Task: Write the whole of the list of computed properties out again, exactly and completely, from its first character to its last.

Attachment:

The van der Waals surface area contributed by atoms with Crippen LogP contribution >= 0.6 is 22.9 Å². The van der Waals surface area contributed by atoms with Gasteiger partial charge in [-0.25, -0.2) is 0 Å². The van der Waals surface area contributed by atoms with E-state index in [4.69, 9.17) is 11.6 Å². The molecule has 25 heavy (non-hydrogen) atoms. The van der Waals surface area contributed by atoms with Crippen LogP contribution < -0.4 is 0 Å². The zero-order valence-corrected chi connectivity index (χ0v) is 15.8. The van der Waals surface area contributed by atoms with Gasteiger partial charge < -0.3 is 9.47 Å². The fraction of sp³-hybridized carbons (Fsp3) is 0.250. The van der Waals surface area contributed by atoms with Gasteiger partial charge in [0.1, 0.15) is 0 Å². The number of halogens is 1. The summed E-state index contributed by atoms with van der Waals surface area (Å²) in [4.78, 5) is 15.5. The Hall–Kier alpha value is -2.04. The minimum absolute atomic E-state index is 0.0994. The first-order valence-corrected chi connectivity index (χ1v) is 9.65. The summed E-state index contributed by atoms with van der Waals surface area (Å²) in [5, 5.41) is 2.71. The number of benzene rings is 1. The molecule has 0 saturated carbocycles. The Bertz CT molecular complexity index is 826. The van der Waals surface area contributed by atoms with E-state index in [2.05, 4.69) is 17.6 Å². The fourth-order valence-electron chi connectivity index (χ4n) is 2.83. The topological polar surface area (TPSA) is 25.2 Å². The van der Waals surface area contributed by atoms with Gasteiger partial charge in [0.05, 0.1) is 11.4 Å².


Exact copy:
The van der Waals surface area contributed by atoms with Crippen LogP contribution >= 0.6 is 22.9 Å². The van der Waals surface area contributed by atoms with Gasteiger partial charge in [-0.25, -0.2) is 0 Å². The van der Waals surface area contributed by atoms with E-state index in [4.69, 9.17) is 11.6 Å². The molecule has 25 heavy (non-hydrogen) atoms. The van der Waals surface area contributed by atoms with Crippen LogP contribution < -0.4 is 0 Å². The zero-order valence-corrected chi connectivity index (χ0v) is 15.8. The van der Waals surface area contributed by atoms with Gasteiger partial charge < -0.3 is 9.47 Å². The fraction of sp³-hybridized carbons (Fsp3) is 0.250. The van der Waals surface area contributed by atoms with Gasteiger partial charge in [0.1, 0.15) is 0 Å². The number of halogens is 1. The summed E-state index contributed by atoms with van der Waals surface area (Å²) in [4.78, 5) is 15.5. The Hall–Kier alpha value is -2.04. The minimum absolute atomic E-state index is 0.0994. The first-order valence-corrected chi connectivity index (χ1v) is 9.65. The summed E-state index contributed by atoms with van der Waals surface area (Å²) in [5, 5.41) is 2.71. The number of benzene rings is 1. The molecule has 0 saturated carbocycles. The Bertz CT molecular complexity index is 826. The van der Waals surface area contributed by atoms with E-state index in [2.05, 4.69) is 17.6 Å². The fourth-order valence-electron chi connectivity index (χ4n) is 2.83. The topological polar surface area (TPSA) is 25.2 Å². The van der Waals surface area contributed by atoms with Gasteiger partial charge in [0.05, 0.1) is 11.4 Å².